The West, The War, and The Wilderness
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Here, from one of today’s leading authorities on film history, is the story, told brilliantly and for the first time, of the pioneering movie makers who as early as 1905 traveled beyond the studio stages to make feature films on location—and in so doing recorded the real history and real life of their time. The War, the West, and the Wilderness is the result of more than a decade of passionate research by Kevin Brownlow, whose last book, The Parade’s Gone By… (hailed by Charles Champlin as “the definitive work on the silent era”) is regarded as a classic history of early motion pictures.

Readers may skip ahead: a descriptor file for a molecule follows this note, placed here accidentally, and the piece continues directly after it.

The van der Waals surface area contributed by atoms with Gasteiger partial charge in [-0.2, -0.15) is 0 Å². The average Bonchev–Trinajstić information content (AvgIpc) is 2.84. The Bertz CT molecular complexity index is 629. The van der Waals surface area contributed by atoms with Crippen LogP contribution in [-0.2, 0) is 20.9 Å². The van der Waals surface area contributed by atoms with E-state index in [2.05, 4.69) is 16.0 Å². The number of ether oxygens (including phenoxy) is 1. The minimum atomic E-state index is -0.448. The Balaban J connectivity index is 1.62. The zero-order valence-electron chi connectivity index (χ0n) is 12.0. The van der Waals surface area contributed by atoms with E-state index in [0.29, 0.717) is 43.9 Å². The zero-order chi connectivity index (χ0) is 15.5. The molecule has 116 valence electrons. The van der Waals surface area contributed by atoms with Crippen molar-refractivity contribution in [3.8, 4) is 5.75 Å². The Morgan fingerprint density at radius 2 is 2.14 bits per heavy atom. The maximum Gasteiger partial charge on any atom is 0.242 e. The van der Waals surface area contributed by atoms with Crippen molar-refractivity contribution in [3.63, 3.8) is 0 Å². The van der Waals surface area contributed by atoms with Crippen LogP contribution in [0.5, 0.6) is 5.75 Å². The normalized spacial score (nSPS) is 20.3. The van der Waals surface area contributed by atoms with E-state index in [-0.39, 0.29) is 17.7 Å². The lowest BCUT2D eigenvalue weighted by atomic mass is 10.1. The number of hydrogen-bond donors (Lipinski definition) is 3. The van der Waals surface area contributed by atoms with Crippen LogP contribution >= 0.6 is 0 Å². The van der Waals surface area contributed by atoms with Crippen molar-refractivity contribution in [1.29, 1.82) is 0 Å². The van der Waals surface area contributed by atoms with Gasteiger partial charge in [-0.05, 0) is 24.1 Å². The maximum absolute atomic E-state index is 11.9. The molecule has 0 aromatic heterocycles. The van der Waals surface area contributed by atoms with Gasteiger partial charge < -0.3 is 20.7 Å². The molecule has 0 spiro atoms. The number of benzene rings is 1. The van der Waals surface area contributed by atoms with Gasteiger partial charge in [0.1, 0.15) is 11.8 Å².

His new book is alive with the voices of the film-makers themselves, in their logbooks, in their letters and diaries, in their firsthand accounts of their adventurous journeys and cinematic innovations, and—even more immediate—in Brownlow’s interviews with cameramen, director’s, lighting technicians, and actors who relive those days, taking us with them to the Great War, to the West, ad into the Wilderness. It is the triumph of this book to reconstruct the dramatic moments when these men and women contrived, against ordinary odds, to bring to movie audiences for the first time, the look, the feel—the actuality—of large events and distant places, from the great battles of World War I to the South Seas with Jack London aboard the Shark, and the gold rush in Tonopah, Nevada.